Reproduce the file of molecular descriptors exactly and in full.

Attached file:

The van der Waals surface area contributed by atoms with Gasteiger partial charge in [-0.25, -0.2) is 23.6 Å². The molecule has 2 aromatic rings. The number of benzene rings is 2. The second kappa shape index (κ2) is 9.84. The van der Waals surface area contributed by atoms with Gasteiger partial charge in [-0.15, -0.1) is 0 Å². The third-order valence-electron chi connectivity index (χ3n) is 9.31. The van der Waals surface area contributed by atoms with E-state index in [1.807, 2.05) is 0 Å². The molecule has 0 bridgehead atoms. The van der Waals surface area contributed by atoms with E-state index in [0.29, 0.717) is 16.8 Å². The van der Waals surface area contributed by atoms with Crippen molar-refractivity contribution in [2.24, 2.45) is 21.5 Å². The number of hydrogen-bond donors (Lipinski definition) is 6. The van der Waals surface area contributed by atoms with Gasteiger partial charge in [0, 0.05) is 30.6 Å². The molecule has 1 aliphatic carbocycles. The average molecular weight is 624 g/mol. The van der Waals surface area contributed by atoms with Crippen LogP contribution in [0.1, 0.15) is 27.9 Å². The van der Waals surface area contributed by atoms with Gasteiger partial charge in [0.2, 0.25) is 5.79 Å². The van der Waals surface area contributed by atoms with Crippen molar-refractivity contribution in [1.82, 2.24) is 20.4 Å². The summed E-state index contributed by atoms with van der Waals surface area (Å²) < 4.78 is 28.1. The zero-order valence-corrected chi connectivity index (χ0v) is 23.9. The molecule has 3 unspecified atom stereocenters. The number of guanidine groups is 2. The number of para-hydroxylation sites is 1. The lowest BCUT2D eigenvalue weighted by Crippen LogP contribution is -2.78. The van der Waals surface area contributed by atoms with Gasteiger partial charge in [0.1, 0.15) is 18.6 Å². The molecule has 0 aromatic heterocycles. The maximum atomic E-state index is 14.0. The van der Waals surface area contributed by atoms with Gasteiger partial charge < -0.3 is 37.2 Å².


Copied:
The van der Waals surface area contributed by atoms with Gasteiger partial charge in [-0.25, -0.2) is 23.6 Å². The molecule has 2 aromatic rings. The number of benzene rings is 2. The second kappa shape index (κ2) is 9.84. The van der Waals surface area contributed by atoms with Gasteiger partial charge in [-0.15, -0.1) is 0 Å². The third-order valence-electron chi connectivity index (χ3n) is 9.31. The van der Waals surface area contributed by atoms with E-state index in [1.807, 2.05) is 0 Å². The molecule has 0 bridgehead atoms. The van der Waals surface area contributed by atoms with E-state index in [0.29, 0.717) is 16.8 Å². The van der Waals surface area contributed by atoms with Crippen molar-refractivity contribution in [2.24, 2.45) is 21.5 Å². The number of hydrogen-bond donors (Lipinski definition) is 6. The van der Waals surface area contributed by atoms with Gasteiger partial charge in [0, 0.05) is 30.6 Å². The molecule has 1 aliphatic carbocycles. The average molecular weight is 624 g/mol. The van der Waals surface area contributed by atoms with Crippen LogP contribution in [0.1, 0.15) is 27.9 Å². The van der Waals surface area contributed by atoms with Gasteiger partial charge in [0.2, 0.25) is 5.79 Å². The van der Waals surface area contributed by atoms with Crippen molar-refractivity contribution in [1.82, 2.24) is 20.4 Å². The summed E-state index contributed by atoms with van der Waals surface area (Å²) < 4.78 is 28.1. The zero-order valence-corrected chi connectivity index (χ0v) is 23.9. The molecule has 3 unspecified atom stereocenters. The number of guanidine groups is 2. The number of para-hydroxylation sites is 1. The lowest BCUT2D eigenvalue weighted by Crippen LogP contribution is -2.78. The van der Waals surface area contributed by atoms with Gasteiger partial charge in [0.1, 0.15) is 18.6 Å². The molecule has 0 aromatic heterocycles. The maximum atomic E-state index is 14.0. The van der Waals surface area contributed by atoms with Gasteiger partial charge < -0.3 is 37.2 Å².